Advertisement
bankruptcy

Bankruptcy: The Last Resort

The law doesn't make it easy, and it's not something you should tackle on your own.

When you can't possibly pay what you owe and informal arrangements with creditors have failed, it might be time to think about declaring bankruptcy.

Remember, bankruptcy is a last-ditch solution, and it's not a do-it-yourself proposition; you'll want to hire an attorney with expertise in bankruptcy to help you make important decisions that will affect the outcome.

Advertisement - Article continues below

The Bankruptcy Abuse Prevention and Consumer Protection Act of 2005 makes declaring bankruptcy more difficult and requires increased paperwork, more stringent limitations, and financial counseling from an approved nonprofit credit counseling service.

What kind for you? Individuals in tough financial straits typically can declare one of three types of bankruptcy: Chapter 7, Chapter 11, or Chapter 13.

In Chapter 7, known as straight bankruptcy, you give up your property to the court, which will divide it among your creditors, and ask the court to erase your debts. (The court can't repossess certain exempt property, such as a certain amount of your equity in a residence or a motor vehicle.)

To qualify for Chapter 7 bankruptcy, you must pass a "means test" involving an analysis of your income and expenses. If the test results show that your discretionary income is below $100 a month, you can file for Chapter 7. If discretionary income is over $100, you may have to file Chapter 13.

A provision of the new law bars filers who owe more than about $1.2 million from filing under Chapter 13, but allows them into Chapter 11, which is usually meant for businesses. Because Chapter 11 is designed to keep a business going, it allows the debtor to retain income earned after the bankruptcy filing while using only assets he had at the time of filing to pay past debts. For more information on different types of bankruptcy, see Bankruptcy Basics on the United States Courts website.

If you find yourself considering filing for bankruptcy, think again. You shouldn't take this step before you have exhausted the options outlined above. A bankruptcy stays in your credit file for seven to ten years. You may be able to qualify for new credit during that time, but not on terms you'll like.

Advertisement
Advertisement

Most Popular

7 Surprisingly Valuable Assets for a Happy Retirement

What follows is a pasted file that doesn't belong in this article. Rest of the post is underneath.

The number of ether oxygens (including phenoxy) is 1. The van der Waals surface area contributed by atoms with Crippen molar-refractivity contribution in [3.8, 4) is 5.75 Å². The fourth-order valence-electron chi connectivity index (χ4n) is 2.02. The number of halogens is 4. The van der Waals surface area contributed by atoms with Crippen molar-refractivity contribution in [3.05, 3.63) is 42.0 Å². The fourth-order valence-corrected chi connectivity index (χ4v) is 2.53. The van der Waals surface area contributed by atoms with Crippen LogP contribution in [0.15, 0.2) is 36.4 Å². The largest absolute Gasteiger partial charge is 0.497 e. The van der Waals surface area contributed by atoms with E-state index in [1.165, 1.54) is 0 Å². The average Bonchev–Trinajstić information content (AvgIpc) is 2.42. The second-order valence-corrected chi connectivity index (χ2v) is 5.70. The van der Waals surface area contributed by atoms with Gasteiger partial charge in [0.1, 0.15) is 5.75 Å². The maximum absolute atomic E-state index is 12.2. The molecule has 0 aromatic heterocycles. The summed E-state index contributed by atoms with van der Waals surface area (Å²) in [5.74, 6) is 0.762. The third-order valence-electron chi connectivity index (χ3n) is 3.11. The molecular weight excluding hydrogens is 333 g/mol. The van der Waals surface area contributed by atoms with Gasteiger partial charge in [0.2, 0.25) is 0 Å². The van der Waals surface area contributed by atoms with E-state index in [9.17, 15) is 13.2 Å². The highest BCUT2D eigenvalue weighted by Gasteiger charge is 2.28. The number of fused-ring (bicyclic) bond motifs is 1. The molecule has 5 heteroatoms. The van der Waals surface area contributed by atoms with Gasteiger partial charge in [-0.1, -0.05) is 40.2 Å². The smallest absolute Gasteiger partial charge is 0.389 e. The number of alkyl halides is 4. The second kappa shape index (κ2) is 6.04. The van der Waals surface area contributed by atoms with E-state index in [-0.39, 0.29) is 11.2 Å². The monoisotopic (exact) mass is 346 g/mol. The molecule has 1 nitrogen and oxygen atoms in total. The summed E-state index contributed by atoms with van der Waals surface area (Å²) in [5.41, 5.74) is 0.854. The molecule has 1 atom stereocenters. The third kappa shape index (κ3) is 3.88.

happy retirement

7 Surprisingly Valuable Assets for a Happy Retirement

If you want a long and fulfilling retirement, you need more than money. Here are the most valuable retirement assets to have (besides money), and how …
August 3, 2020
Turning 60 in 2020? Expect Lower Social Security Benefits
Coronavirus and Your Money

Turning 60 in 2020? Expect Lower Social Security Benefits

When you file for Social Security, the amount you receive may be lower.
July 30, 2020
How a Second Stimulus Check Could Differ from Your First One
Tax Breaks

How a Second Stimulus Check Could Differ from Your First One

The HEROES Act, which was passed by the House in May, would authorize a second round of stimulus checks. While the new payments would be similar to th…
July 22, 2020

Recommended

6 Money-Smart Ways to Spend Your Stimulus Check
Tax Breaks

6 Money-Smart Ways to Spend Your Stimulus Check

If you don't have to use your stimulus check for basic necessities, consider putting the money to work for you. You'll thank yourself later.
July 30, 2020
8 Money-Smart Ways to Spend Your Tax Refund
Tax Breaks

8 Money-Smart Ways to Spend Your Tax Refund

Since this year's tax deadline was pushed back to July 15, many people just recently filed their tax return. That means there are a lot of tax refunds…
July 17, 2020
Milliennials Face Their Second Recession
credit & debt

Milliennials Face Their Second Recession

Forty percent of millennials say the pandemic will likely cause them to delay payments on their debts. Does that include you? Time to take action.
June 4, 2020
14 Bankruptcy Filings Chalked Up to COVID-19
bankruptcy

14 Bankruptcy Filings Chalked Up to COVID-19

Bankruptcy filings are piling higher in the wake of the COVID-19 pandemic. Here, we look at a number of companies that have been forced to seek out ba…
May 22, 2020